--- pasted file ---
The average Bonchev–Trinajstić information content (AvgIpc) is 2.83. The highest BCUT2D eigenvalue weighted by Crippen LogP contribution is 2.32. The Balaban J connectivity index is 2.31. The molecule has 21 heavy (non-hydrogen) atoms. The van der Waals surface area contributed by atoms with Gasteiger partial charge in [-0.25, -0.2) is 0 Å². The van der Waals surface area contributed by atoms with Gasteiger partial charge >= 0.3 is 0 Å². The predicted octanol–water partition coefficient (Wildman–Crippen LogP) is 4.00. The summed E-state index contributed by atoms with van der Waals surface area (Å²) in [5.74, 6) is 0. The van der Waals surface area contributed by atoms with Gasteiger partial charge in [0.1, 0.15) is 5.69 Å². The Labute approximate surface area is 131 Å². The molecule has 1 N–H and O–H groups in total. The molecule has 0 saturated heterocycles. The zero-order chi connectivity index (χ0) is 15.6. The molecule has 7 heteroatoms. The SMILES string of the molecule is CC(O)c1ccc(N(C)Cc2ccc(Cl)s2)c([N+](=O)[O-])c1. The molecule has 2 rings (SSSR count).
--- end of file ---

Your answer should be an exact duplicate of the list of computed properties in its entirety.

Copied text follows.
The average Bonchev–Trinajstić information content (AvgIpc) is 2.83. The highest BCUT2D eigenvalue weighted by Crippen LogP contribution is 2.32. The Balaban J connectivity index is 2.31. The molecule has 21 heavy (non-hydrogen) atoms. The van der Waals surface area contributed by atoms with Gasteiger partial charge in [-0.25, -0.2) is 0 Å². The van der Waals surface area contributed by atoms with Gasteiger partial charge >= 0.3 is 0 Å². The predicted octanol–water partition coefficient (Wildman–Crippen LogP) is 4.00. The summed E-state index contributed by atoms with van der Waals surface area (Å²) in [5.74, 6) is 0. The van der Waals surface area contributed by atoms with Gasteiger partial charge in [0.1, 0.15) is 5.69 Å². The Labute approximate surface area is 131 Å². The molecule has 1 N–H and O–H groups in total. The molecule has 0 saturated heterocycles. The zero-order chi connectivity index (χ0) is 15.6. The molecule has 7 heteroatoms. The SMILES string of the molecule is CC(O)c1ccc(N(C)Cc2ccc(Cl)s2)c([N+](=O)[O-])c1. The molecule has 2 rings (SSSR count).